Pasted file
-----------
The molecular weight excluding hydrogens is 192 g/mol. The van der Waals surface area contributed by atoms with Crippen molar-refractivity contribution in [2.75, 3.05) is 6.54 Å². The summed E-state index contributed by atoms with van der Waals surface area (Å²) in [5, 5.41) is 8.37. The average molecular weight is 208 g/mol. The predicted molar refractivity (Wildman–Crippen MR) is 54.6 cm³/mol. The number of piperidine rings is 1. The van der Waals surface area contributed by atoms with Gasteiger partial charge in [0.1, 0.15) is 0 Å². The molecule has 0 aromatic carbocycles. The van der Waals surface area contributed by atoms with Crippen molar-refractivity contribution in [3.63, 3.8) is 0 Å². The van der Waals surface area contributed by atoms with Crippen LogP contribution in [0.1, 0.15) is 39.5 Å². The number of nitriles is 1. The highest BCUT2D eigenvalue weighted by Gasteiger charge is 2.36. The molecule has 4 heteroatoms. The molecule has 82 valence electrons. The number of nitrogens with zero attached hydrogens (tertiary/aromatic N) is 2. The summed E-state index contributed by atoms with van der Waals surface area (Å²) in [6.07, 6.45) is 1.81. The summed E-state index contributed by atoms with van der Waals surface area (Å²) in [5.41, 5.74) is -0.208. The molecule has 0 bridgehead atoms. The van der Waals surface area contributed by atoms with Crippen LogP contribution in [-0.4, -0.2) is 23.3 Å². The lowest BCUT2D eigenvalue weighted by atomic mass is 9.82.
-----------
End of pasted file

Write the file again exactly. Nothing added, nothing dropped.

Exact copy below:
The molecular weight excluding hydrogens is 192 g/mol. The van der Waals surface area contributed by atoms with Crippen molar-refractivity contribution in [2.75, 3.05) is 6.54 Å². The summed E-state index contributed by atoms with van der Waals surface area (Å²) in [5, 5.41) is 8.37. The average molecular weight is 208 g/mol. The predicted molar refractivity (Wildman–Crippen MR) is 54.6 cm³/mol. The number of piperidine rings is 1. The van der Waals surface area contributed by atoms with Gasteiger partial charge in [0.1, 0.15) is 0 Å². The molecule has 0 aromatic carbocycles. The van der Waals surface area contributed by atoms with Crippen molar-refractivity contribution in [3.63, 3.8) is 0 Å². The van der Waals surface area contributed by atoms with Crippen LogP contribution in [0.1, 0.15) is 39.5 Å². The number of nitriles is 1. The highest BCUT2D eigenvalue weighted by Gasteiger charge is 2.36. The molecule has 4 heteroatoms. The molecule has 82 valence electrons. The number of nitrogens with zero attached hydrogens (tertiary/aromatic N) is 2. The summed E-state index contributed by atoms with van der Waals surface area (Å²) in [6.07, 6.45) is 1.81. The summed E-state index contributed by atoms with van der Waals surface area (Å²) in [5.41, 5.74) is -0.208. The molecule has 0 bridgehead atoms. The van der Waals surface area contributed by atoms with Crippen LogP contribution in [-0.4, -0.2) is 23.3 Å². The lowest BCUT2D eigenvalue weighted by atomic mass is 9.82.